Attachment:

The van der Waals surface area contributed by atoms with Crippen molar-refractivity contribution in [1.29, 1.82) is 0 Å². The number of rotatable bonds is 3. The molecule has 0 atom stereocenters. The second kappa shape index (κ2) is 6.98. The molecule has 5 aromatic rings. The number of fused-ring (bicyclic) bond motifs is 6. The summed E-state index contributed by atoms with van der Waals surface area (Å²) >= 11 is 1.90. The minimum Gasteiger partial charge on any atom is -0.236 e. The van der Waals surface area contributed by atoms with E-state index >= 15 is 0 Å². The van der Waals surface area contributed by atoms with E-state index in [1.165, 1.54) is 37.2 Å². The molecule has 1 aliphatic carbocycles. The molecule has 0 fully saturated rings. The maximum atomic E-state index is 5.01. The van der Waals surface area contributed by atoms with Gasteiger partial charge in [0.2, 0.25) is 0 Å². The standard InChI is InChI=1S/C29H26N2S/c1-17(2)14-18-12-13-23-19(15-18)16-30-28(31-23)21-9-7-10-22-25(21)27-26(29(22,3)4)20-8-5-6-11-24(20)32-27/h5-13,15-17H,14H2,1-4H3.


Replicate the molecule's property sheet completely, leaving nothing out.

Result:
The van der Waals surface area contributed by atoms with Crippen molar-refractivity contribution in [1.29, 1.82) is 0 Å². The number of rotatable bonds is 3. The molecule has 0 atom stereocenters. The second kappa shape index (κ2) is 6.98. The molecule has 5 aromatic rings. The number of fused-ring (bicyclic) bond motifs is 6. The summed E-state index contributed by atoms with van der Waals surface area (Å²) >= 11 is 1.90. The minimum Gasteiger partial charge on any atom is -0.236 e. The van der Waals surface area contributed by atoms with E-state index >= 15 is 0 Å². The van der Waals surface area contributed by atoms with E-state index in [1.165, 1.54) is 37.2 Å². The molecule has 1 aliphatic carbocycles. The molecule has 0 fully saturated rings. The maximum atomic E-state index is 5.01. The van der Waals surface area contributed by atoms with Gasteiger partial charge in [0.2, 0.25) is 0 Å². The standard InChI is InChI=1S/C29H26N2S/c1-17(2)14-18-12-13-23-19(15-18)16-30-28(31-23)21-9-7-10-22-25(21)27-26(29(22,3)4)20-8-5-6-11-24(20)32-27/h5-13,15-17H,14H2,1-4H3.